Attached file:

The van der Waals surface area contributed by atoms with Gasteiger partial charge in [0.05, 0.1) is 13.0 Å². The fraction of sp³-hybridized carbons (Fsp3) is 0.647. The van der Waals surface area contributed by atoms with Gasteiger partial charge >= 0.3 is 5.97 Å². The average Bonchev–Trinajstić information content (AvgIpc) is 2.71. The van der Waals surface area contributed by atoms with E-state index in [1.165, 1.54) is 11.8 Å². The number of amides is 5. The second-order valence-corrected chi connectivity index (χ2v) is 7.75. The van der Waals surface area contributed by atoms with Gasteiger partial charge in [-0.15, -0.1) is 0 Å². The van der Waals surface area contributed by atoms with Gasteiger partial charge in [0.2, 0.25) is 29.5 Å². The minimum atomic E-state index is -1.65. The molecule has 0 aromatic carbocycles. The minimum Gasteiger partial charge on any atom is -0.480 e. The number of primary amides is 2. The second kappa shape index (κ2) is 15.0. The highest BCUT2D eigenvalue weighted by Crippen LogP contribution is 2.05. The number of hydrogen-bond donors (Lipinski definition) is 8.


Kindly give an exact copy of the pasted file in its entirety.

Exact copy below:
The van der Waals surface area contributed by atoms with Gasteiger partial charge in [0.05, 0.1) is 13.0 Å². The fraction of sp³-hybridized carbons (Fsp3) is 0.647. The van der Waals surface area contributed by atoms with Gasteiger partial charge >= 0.3 is 5.97 Å². The average Bonchev–Trinajstić information content (AvgIpc) is 2.71. The van der Waals surface area contributed by atoms with E-state index in [1.165, 1.54) is 11.8 Å². The number of amides is 5. The second-order valence-corrected chi connectivity index (χ2v) is 7.75. The van der Waals surface area contributed by atoms with Gasteiger partial charge in [-0.15, -0.1) is 0 Å². The van der Waals surface area contributed by atoms with Gasteiger partial charge in [0.2, 0.25) is 29.5 Å². The minimum atomic E-state index is -1.65. The molecule has 0 aromatic carbocycles. The minimum Gasteiger partial charge on any atom is -0.480 e. The number of primary amides is 2. The second kappa shape index (κ2) is 15.0. The highest BCUT2D eigenvalue weighted by Crippen LogP contribution is 2.05. The number of hydrogen-bond donors (Lipinski definition) is 8.